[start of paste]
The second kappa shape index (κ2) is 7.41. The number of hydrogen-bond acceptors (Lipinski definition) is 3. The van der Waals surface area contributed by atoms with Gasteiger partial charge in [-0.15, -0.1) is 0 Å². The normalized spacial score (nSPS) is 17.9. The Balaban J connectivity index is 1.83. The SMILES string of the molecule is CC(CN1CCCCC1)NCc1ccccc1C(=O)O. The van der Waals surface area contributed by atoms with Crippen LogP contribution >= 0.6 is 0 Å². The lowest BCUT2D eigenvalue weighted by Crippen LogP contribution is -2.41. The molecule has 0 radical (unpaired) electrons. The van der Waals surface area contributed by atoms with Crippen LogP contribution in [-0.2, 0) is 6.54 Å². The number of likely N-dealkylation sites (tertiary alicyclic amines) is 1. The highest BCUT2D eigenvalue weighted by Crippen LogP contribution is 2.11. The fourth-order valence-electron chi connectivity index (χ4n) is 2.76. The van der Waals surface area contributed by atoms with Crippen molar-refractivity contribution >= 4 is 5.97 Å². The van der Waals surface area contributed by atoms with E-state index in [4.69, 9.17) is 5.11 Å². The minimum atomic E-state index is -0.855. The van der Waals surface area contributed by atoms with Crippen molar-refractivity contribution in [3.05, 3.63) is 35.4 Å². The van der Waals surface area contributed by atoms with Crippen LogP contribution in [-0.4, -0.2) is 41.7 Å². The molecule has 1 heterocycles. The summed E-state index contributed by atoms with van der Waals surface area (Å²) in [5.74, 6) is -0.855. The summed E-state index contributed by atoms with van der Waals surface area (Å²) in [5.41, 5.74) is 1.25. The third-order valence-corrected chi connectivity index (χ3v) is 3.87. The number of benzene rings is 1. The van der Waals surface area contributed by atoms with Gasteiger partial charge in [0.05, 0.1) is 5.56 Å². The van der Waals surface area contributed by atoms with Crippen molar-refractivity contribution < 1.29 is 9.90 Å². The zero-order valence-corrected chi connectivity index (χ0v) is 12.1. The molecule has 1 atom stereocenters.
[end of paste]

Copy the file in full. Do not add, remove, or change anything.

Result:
The second kappa shape index (κ2) is 7.41. The number of hydrogen-bond acceptors (Lipinski definition) is 3. The van der Waals surface area contributed by atoms with Gasteiger partial charge in [-0.15, -0.1) is 0 Å². The normalized spacial score (nSPS) is 17.9. The Balaban J connectivity index is 1.83. The SMILES string of the molecule is CC(CN1CCCCC1)NCc1ccccc1C(=O)O. The van der Waals surface area contributed by atoms with Crippen LogP contribution >= 0.6 is 0 Å². The lowest BCUT2D eigenvalue weighted by Crippen LogP contribution is -2.41. The molecule has 0 radical (unpaired) electrons. The van der Waals surface area contributed by atoms with Crippen LogP contribution in [-0.2, 0) is 6.54 Å². The number of likely N-dealkylation sites (tertiary alicyclic amines) is 1. The highest BCUT2D eigenvalue weighted by Crippen LogP contribution is 2.11. The fourth-order valence-electron chi connectivity index (χ4n) is 2.76. The van der Waals surface area contributed by atoms with Crippen molar-refractivity contribution >= 4 is 5.97 Å². The van der Waals surface area contributed by atoms with E-state index in [4.69, 9.17) is 5.11 Å². The minimum atomic E-state index is -0.855. The van der Waals surface area contributed by atoms with Crippen molar-refractivity contribution in [3.05, 3.63) is 35.4 Å². The van der Waals surface area contributed by atoms with Crippen LogP contribution in [-0.4, -0.2) is 41.7 Å². The molecule has 1 heterocycles. The summed E-state index contributed by atoms with van der Waals surface area (Å²) in [5.74, 6) is -0.855. The summed E-state index contributed by atoms with van der Waals surface area (Å²) in [5.41, 5.74) is 1.25. The third-order valence-corrected chi connectivity index (χ3v) is 3.87. The number of benzene rings is 1. The van der Waals surface area contributed by atoms with Gasteiger partial charge in [0.05, 0.1) is 5.56 Å². The van der Waals surface area contributed by atoms with Crippen molar-refractivity contribution < 1.29 is 9.90 Å². The zero-order valence-corrected chi connectivity index (χ0v) is 12.1. The molecule has 1 atom stereocenters.